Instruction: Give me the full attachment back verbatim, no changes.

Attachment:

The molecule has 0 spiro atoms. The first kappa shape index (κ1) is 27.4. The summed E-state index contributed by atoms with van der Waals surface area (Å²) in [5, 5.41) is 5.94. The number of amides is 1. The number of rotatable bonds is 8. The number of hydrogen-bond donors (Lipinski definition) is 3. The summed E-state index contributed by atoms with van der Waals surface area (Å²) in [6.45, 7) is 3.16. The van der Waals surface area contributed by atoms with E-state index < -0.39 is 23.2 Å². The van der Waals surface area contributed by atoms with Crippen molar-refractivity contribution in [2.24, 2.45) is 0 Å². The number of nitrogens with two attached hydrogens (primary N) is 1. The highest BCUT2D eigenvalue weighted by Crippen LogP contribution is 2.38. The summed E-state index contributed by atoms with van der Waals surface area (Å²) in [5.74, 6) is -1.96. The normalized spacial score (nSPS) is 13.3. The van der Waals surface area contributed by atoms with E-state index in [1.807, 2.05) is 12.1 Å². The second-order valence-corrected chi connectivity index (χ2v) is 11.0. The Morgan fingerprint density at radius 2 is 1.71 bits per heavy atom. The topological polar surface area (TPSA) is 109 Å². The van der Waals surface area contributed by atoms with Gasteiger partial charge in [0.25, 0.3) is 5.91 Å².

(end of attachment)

The molecule has 0 spiro atoms. The first kappa shape index (κ1) is 27.4. The summed E-state index contributed by atoms with van der Waals surface area (Å²) in [5, 5.41) is 5.94. The number of amides is 1. The number of rotatable bonds is 8. The number of hydrogen-bond donors (Lipinski definition) is 3. The summed E-state index contributed by atoms with van der Waals surface area (Å²) in [6.45, 7) is 3.16. The van der Waals surface area contributed by atoms with E-state index < -0.39 is 23.2 Å². The van der Waals surface area contributed by atoms with Crippen molar-refractivity contribution in [2.24, 2.45) is 0 Å². The number of nitrogens with two attached hydrogens (primary N) is 1. The highest BCUT2D eigenvalue weighted by Crippen LogP contribution is 2.38. The summed E-state index contributed by atoms with van der Waals surface area (Å²) in [5.74, 6) is -1.96. The normalized spacial score (nSPS) is 13.3. The van der Waals surface area contributed by atoms with E-state index in [1.807, 2.05) is 12.1 Å². The second-order valence-corrected chi connectivity index (χ2v) is 11.0. The Morgan fingerprint density at radius 2 is 1.71 bits per heavy atom. The topological polar surface area (TPSA) is 109 Å². The van der Waals surface area contributed by atoms with Gasteiger partial charge in [0.25, 0.3) is 5.91 Å².